Yet economic signs point in another direction: take last year for example, the EU27 chemicals industry experienced a decline of 8% in production compared to 2022, and chemical exports to the rest of the world fell by €16 billion. At the same time, I saw in the EU Commission’s Strategic Foresight Report that about €620 billion of public and private investments are needed yearly to deliver the European Green Deal and the REPowerEU Plan.
This brings the question: how can we accelerate a costly transition, when figures show that large and small companies have faced the most severe economic downturn in a decade? Here lie the calls of the Antwerp Declaration: we need clarity, predictability and confidence in Europe and its industrial policy.

Could you explain in more detail what the Antwerp Declaration says, please?

I. Kadri: The declaration lays out ten action points. In summary, we want to see an Industrial Deal embedded into the structure, budget and fabric of the next institutional cycle’s programs and strategic agenda. So, one of our key asks is to have a Vice Commission President who oversees the moving parts across the Commission ensuring that policies are effectively implemented and everything works together seamlessly.
The Declaration also calls for self-sufficiency in raw materials and for measures to boost demand for sustainable products. We want to see innovation at the heart of our efforts, driving progress and new solutions which are not only discovered in Europe but also scaled up and supported here too. As it states “Europe must remain a continent of industrial production”.
Importantly, the urgency to go climate-neutral is growing each day, and if we want to move quickly, we need a simplified, efficient and agile regulatory system, while maintaining the bar on safety and environmental protection. We need to cut the red tape and make it easier for industry to invest right here on European soil.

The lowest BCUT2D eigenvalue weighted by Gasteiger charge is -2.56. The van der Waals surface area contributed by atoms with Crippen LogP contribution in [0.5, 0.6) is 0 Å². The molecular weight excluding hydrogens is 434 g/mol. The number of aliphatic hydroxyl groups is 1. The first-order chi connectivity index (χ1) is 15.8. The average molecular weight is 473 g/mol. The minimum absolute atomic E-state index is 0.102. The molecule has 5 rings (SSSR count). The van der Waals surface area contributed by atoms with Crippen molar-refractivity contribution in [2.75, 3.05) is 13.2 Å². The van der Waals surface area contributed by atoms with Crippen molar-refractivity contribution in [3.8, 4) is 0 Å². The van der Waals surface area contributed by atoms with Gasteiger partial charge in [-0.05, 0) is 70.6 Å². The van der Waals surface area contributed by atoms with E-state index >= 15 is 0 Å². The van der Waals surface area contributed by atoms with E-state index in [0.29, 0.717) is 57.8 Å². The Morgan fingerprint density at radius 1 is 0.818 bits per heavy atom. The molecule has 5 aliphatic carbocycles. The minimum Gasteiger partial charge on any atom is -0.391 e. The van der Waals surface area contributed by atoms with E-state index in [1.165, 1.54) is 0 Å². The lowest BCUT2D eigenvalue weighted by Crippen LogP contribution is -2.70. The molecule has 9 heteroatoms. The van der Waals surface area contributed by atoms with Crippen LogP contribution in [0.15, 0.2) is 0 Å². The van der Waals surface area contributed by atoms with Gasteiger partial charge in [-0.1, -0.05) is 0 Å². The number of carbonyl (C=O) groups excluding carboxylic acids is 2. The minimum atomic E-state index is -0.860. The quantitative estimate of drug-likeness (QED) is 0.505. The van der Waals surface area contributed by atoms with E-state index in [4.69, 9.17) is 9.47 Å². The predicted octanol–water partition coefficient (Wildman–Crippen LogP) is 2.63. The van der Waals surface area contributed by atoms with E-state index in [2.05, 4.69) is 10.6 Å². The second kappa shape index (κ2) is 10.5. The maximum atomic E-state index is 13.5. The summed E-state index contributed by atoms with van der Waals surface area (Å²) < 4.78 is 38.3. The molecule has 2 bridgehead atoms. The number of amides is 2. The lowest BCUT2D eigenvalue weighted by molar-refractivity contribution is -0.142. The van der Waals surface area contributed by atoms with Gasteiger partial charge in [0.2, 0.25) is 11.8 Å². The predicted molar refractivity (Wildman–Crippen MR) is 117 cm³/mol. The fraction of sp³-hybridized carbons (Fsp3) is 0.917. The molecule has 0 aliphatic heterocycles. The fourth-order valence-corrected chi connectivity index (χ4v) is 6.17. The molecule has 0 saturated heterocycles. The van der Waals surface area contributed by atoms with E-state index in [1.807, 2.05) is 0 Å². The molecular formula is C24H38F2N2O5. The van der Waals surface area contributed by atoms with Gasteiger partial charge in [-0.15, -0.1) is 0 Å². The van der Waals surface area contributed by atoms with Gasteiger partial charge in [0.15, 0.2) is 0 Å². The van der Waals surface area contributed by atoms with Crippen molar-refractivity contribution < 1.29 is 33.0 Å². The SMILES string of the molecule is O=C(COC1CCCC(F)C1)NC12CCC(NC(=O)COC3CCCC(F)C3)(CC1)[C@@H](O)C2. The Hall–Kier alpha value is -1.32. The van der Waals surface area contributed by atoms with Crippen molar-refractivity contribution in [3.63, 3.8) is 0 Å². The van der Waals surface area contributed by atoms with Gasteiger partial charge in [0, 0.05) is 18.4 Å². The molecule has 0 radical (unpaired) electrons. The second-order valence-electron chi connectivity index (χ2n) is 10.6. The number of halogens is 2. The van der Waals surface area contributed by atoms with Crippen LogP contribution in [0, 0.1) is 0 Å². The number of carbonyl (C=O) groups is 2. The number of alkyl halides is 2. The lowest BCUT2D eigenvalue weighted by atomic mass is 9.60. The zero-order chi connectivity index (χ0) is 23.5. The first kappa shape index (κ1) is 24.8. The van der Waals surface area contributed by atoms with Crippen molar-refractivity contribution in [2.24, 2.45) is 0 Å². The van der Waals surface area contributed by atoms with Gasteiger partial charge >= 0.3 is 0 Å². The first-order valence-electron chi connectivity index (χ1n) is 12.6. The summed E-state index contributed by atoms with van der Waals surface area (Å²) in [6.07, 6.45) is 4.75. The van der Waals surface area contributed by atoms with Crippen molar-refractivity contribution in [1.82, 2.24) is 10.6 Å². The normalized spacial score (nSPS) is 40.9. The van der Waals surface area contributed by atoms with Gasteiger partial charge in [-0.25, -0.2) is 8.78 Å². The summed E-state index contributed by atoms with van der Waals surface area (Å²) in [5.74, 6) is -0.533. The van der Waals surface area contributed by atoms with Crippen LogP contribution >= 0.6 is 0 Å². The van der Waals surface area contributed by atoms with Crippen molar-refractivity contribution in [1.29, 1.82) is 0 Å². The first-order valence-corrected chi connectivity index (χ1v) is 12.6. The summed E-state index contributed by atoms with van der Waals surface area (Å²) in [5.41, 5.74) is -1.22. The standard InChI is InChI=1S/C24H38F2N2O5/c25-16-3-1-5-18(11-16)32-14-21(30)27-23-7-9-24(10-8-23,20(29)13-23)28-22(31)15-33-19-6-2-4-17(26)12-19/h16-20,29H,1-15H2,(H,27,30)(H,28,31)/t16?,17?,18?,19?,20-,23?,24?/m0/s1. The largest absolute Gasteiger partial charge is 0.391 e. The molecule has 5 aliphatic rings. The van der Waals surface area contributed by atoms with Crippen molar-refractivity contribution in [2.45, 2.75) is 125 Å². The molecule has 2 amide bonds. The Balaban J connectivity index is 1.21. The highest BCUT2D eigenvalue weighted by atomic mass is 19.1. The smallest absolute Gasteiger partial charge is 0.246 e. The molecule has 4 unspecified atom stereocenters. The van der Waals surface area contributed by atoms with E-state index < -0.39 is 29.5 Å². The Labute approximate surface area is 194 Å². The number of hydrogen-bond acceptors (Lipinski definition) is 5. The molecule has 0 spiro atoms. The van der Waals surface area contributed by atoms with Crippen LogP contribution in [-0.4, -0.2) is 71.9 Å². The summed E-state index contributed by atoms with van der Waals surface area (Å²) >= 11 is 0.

The Antwerp Declaration has created huge momentum for an industrial deal. How do you see the developments on the ground?

I. Kadri: Just a few months ago, together with 73 CEOs, we presented the Antwerp Declaration to Belgian Prime Minister Alexander De Croo and Commission President Ursula von der Leyen. Today, around 1,200 organizations across 25 sectors have joined us in support. A strong dialogue is in place, in particular with the Unions. This is an achievement in itself as it sends a clear message to policy makers that industry is united in its call: We need a strong Industrial Deal to complement the EU Green Deal and safeguard quality jobs in Europe.


“The Antwerp Declaration has turned into a movement.”


The Antwerp Declaration has turned into a movement. Competitiveness is becoming one of Europe’s most talked-about topics and top priorities. We see notions of the Antwerp Declaration resonating in the Competitiveness Council conclusions, throughout Enrico Letta’s high-level report on the Single Market. It was even referenced in a joint statement by France’s economic and finance minister, Germany’s economic minister, and Italy’s minister for businesses after they discussed how to increase European competitiveness and productivity.

Quite an achievement in a short period of time. And what’s next?

I. Kadri: Now is not the time to sit back. I want to see industry continuing to keep competitiveness at the forefront of the next European Strategic Agenda and Commission work program. At the same time, with the signatories, CEFIC is rolling out deep-dive discussions with various stakeholders to go into further detail what is meant by the different references in the Ant­werp Declaration. For instance, we recently held a dialogue with civil society on climate and energy issues, with experts on how to boost biotech in Europe, and with unions on how Europe can ensure quality industrial jobs in Europe.


“Competitiveness is becoming one of Europe’s top priorities.”

I believe this approach is an open and solution-oriented way to kickstart the next phase of the EU cycle and ensure that the voices of industry and the millions of workers it employs are heard.
Arguably more important are the European elections where all EU citizens have had the chance to share their views and shape the future of the next EU agenda. I hope everybody took this opportunity and used their vote. I look forward to sharing updates in the coming months.